• Planning, administration, and evaluation of health and medical programs and the evaluation of outcomes of health behavior and medical care;
  • Recognition, assessment, and control of environmental hazards to health, including those of occupational environments;
  • Recognition of the social, cultural, and behavioral factors in medicine;
  • Application and evaluation of primary, secondary, and tertiary prevention, with specificity of these skills varying between General Preventive Medicine, Occupational Medicine and Aerospace Medicine; and
  • Assessment of population and individual health needs.

Prior to appointment in the program, residents must have successfully completed at least 12 months of clinical education in a residency program accredited by the ACGME, Royal College of Physicians and Surgeons of Canada, or the College of Family Physicians of Canada. Resident experience must include at least 11 months of direct patient care in both inpatient and outpatient settings. Residents should develop competency in the following fundamental clinical skills during this experience:

  • Obtaining a comprehensive medical history;
  • Performing a comprehensive physical examination;
  • Assessing a patient’s medical conditions;
  • Making appropriate use of diagnostic studies and tests;
  • Integrating information to develop a differential diagnosis; and
  • Developing, implementing, and evaluating a treatment plan.

The two year PM residency training includes didactics, clinical training, research, public health, and other population-based experiences. The didactic training includes both residency-lead seminars, as well as the acquisition of a Master’s in Public health or equivalent degree. Those residents entering with an appropriate degree enhance their didactics with additional coursework. Whether through a Master’s in Public Health or other equivalent degree, prior to completion of the residency program, all residents must complete graduate level courses in epidemiology; biostatistics; health services management and administration; environmental health; and the behavioral aspects of health.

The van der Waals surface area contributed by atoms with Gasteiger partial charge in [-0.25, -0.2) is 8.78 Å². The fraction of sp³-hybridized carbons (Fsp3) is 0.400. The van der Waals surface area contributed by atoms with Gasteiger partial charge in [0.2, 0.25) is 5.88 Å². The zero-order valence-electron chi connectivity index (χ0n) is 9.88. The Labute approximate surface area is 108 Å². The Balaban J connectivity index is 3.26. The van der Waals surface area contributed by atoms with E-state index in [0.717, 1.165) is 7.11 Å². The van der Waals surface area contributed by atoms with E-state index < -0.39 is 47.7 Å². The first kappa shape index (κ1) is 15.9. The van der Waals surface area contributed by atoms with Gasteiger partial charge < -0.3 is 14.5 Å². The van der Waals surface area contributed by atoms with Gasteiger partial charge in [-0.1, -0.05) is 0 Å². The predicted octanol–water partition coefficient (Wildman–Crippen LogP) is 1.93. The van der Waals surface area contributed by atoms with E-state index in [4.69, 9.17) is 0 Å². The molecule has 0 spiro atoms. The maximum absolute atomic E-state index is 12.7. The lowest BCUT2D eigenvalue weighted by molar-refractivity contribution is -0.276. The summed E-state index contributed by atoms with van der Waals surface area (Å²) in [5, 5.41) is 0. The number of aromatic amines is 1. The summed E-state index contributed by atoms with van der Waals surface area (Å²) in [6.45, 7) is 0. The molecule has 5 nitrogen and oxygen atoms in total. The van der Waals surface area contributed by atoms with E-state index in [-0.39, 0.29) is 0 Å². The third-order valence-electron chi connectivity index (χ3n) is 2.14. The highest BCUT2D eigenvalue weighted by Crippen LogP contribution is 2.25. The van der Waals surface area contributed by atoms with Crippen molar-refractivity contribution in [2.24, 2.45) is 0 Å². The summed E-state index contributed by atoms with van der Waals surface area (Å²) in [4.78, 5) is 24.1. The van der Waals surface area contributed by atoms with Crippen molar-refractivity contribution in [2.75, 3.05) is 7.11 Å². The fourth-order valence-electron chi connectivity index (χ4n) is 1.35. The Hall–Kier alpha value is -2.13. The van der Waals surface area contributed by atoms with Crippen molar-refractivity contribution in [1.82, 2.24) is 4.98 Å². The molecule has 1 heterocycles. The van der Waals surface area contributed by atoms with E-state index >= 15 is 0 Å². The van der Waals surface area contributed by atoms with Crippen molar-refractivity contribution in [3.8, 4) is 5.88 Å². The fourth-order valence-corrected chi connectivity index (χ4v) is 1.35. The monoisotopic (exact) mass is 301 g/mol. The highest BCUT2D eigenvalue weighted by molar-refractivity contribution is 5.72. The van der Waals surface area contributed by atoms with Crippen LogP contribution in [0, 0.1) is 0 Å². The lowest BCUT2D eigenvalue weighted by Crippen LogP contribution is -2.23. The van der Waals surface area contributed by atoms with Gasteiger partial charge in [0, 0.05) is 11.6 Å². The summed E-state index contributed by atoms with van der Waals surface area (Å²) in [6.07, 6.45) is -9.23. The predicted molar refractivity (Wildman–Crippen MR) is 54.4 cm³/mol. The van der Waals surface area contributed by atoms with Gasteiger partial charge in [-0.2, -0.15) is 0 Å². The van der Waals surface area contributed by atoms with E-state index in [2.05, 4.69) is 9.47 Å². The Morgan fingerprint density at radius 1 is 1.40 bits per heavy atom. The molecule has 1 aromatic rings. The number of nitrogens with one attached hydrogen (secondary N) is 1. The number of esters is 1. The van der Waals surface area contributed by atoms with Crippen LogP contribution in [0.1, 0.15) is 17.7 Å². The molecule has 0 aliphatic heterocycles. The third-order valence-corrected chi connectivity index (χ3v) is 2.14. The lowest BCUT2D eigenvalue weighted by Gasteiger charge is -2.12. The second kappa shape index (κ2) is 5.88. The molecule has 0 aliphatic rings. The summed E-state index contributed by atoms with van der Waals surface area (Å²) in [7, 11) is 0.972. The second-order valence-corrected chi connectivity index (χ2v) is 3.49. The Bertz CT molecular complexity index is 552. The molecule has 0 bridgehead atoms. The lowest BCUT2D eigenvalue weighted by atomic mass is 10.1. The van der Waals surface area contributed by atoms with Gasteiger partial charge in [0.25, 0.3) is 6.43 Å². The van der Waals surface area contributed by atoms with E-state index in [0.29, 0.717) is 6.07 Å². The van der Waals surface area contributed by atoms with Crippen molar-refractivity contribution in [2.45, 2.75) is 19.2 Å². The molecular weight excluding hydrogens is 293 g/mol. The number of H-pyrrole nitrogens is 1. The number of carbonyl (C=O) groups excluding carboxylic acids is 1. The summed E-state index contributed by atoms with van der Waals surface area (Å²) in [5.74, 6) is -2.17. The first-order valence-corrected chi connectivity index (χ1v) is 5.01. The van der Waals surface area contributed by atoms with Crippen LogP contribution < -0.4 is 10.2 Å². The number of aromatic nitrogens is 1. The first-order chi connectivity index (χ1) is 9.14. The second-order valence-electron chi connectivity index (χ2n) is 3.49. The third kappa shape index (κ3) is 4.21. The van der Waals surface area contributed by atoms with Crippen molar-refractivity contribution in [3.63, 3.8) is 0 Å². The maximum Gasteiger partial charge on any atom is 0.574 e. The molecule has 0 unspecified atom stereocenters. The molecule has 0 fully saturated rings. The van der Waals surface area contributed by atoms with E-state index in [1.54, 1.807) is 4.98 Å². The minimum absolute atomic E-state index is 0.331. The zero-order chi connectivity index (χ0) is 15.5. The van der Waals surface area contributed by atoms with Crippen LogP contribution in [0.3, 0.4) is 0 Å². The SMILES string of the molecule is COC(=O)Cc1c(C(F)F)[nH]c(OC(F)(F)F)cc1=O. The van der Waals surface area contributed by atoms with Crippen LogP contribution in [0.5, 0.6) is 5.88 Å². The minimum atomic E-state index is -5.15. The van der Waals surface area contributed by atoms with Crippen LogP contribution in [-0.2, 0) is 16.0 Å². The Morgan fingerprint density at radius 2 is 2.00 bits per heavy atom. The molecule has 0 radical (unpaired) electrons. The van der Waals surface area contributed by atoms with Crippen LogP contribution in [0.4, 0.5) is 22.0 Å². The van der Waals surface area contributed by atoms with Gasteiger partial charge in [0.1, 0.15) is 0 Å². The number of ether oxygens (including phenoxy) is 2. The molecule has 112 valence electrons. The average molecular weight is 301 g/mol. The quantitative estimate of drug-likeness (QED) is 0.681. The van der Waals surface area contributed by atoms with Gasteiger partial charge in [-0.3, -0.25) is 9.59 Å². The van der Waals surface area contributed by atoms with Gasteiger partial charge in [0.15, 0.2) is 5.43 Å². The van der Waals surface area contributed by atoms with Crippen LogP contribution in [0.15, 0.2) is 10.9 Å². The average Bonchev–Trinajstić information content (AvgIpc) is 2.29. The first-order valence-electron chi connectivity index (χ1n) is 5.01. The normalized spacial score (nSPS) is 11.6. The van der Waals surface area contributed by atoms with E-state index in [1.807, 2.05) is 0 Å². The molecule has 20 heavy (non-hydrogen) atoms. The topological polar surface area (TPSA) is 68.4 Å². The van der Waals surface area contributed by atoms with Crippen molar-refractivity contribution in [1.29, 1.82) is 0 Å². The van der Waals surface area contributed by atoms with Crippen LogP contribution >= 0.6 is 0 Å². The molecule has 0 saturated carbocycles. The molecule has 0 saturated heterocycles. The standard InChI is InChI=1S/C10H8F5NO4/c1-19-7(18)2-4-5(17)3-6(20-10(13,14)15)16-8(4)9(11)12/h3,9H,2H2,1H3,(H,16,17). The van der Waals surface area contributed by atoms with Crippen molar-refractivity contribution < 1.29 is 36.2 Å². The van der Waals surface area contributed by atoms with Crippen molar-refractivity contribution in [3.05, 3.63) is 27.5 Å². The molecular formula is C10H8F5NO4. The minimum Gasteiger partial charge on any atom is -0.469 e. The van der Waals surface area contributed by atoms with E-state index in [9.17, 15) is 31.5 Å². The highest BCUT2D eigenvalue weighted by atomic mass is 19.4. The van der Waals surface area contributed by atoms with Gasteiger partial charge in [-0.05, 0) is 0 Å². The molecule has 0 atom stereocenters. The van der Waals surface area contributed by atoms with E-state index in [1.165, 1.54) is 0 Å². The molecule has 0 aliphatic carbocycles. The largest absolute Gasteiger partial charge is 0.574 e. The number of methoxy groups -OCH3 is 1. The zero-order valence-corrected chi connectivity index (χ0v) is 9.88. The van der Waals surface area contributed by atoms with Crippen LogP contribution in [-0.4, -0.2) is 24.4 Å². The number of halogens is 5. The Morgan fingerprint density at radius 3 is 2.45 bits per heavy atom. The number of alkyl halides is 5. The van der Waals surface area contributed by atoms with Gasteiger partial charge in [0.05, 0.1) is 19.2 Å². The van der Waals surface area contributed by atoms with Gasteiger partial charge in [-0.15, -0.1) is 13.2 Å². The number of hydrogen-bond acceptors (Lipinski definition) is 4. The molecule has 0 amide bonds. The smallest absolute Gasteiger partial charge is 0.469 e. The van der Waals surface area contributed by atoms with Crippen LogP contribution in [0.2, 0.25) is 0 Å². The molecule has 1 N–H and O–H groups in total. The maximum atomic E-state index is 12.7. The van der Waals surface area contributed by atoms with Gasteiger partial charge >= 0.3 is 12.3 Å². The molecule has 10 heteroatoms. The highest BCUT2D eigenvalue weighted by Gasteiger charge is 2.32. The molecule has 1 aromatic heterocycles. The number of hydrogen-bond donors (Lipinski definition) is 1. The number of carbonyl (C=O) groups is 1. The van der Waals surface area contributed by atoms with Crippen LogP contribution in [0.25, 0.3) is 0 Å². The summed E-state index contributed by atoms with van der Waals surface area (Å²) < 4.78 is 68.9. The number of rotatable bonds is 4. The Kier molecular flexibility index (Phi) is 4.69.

The practicum experiences take place across the two years of the residency, and include acquisition of skills in clinical and population prevention medicine. Examples of practicum experiences include: local, state and federal health departments, health maintenance organizations, peer review organizations, community and migrant health centers, occupational health clinics, industrial sites, regulatory agencies, NASA, and OSHA, research settings, to name a few. Please see "Examples of Preventive Medicine Training Opportunities" for more information.